Elizabeth Dickinson

Senior Analyst, Colombia
13 Sep 2020
The history in Colombia is when you start a wave of violence it accelerates and it’s very hard to stop. New York Times

Elizabeth Dickinson

Senior Analyst, Colombia
1 Nov 2019
The string of assassinations of indigenous leaders in Cauca illustrates some of the fundamental tensions at the center of the debate about protection for human rights defenders in Colombia. Twitter

Elizabeth Dickinson

Senior Analyst, Colombia
8 Aug 2019
As long as each side [in Venezuela] pursues a winner-take-all approach, they are less willing to make concessions and a deal will remain elusive. Associated Press

Phil Gunson

Senior Analyst, Andes
5 Jul 2019
A former FARC negotiator and member of its Central High Command, alias Jesús Santrich, abandoned his security detail on Saturday night and has since gone missing. Who is he, why is there talk of scandal and what does this mean for Colombia’s peace process? A thread Twitter

Kyle Johnson

Former Senior Analyst, Colombia
29 Jun 2018
It’s essential that the state will take responsibility for [FARC fighters] basic needs so that they can become an integrated part of Colombian society. [The healthcare issue] raises the fundamental question that goes through the whole implementation of the peace process, which is: how much has the Colombian state oversold itself? News Deeply

Ivan Briscoe

Program Director, Latin America and Caribbean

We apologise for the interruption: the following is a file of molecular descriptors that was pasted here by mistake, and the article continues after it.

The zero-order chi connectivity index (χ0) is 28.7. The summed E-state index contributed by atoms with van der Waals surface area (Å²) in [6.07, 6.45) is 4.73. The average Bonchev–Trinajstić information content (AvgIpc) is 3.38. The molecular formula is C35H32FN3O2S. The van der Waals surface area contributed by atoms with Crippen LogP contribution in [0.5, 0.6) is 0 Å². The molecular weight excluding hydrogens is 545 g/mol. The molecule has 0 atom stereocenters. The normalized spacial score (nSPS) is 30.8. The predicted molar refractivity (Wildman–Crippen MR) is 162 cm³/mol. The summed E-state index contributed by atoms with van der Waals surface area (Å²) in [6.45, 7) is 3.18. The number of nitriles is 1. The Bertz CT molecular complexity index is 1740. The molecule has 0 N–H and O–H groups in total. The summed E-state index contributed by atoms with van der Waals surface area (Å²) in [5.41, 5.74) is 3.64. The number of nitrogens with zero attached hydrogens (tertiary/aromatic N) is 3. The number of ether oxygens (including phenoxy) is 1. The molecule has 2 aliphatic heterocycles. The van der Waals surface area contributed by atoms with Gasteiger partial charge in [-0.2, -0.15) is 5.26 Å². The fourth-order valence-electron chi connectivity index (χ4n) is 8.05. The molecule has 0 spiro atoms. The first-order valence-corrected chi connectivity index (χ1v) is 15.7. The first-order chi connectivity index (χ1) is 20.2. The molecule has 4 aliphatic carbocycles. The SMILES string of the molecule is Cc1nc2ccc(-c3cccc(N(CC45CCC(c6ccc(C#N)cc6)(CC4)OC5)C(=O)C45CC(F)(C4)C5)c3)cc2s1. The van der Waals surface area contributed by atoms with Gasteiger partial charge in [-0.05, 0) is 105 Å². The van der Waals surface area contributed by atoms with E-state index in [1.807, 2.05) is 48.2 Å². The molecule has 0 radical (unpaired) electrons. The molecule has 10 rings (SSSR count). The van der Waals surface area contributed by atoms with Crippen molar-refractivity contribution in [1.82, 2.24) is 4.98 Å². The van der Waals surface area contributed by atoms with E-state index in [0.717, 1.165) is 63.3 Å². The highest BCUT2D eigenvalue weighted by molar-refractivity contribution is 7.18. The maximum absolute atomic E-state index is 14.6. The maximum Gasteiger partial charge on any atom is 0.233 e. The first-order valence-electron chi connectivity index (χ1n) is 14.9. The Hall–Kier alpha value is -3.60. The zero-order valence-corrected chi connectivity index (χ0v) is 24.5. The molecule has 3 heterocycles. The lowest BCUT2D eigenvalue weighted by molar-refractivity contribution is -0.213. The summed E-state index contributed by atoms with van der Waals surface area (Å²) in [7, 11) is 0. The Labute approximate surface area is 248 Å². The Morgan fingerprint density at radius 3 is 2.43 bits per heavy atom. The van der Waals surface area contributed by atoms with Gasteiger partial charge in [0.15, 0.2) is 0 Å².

Latest Updates

Deeply Rooted: Coca Eradication and Violence in Colombia

Coca crops have set record yields in Colombia since the 2016 peace accord with FARC guerrillas, persuading the government to expand its forced eradication campaign with the backing of U.S. authorities. Bogotá claims that eliminating the plant will reduce rural violence.

Coca and Violence in Colombia (Online Event)

Online event joining together experts on drug policy from the Washington Office on Latin America's (WOLA), field-level expertise from Corporación Viso Mutop and Crisis Group senior analysts to discuss our new report: "Deeply Rooted: Coca Eradication and Violence in Colombia." 

Deeply Rooted: Coca Eradication and Violence in Colombia

Coca gives Colombian small farmers a stable livelihood but also endangers their lives, as criminals battle over the drug trade and authorities try to shut it down. Bogotá and Washington should abandon their heavy-handed elimination efforts and help growers find alternatives to the hardy plant.

Also available in Español

A Refuge from Violence in a Forgotten Corner of Colombia

Throughout Colombia, social leaders are a staple of community life, providing services and defending rights that the state does not. But these activists face growing dangers from the criminals, ex-paramilitaries and self-styled guerrillas whose rackets they disrupt. This is one woman’s story.

Also available in Español

What Makes Peace? Colombia’s Ex-President Santos Says It’s Harder than War

In this week’s episode of Hold Your Fire!, Juan Manuel Santos, the former president of Colombia, explains how he made peace with the FARC guerrillas after leading a fierce military campaign against them for years and what lessons this experience teaches for conflict prevention around the world. 

Our People

Elizabeth Dickinson

Senior Analyst, Colombia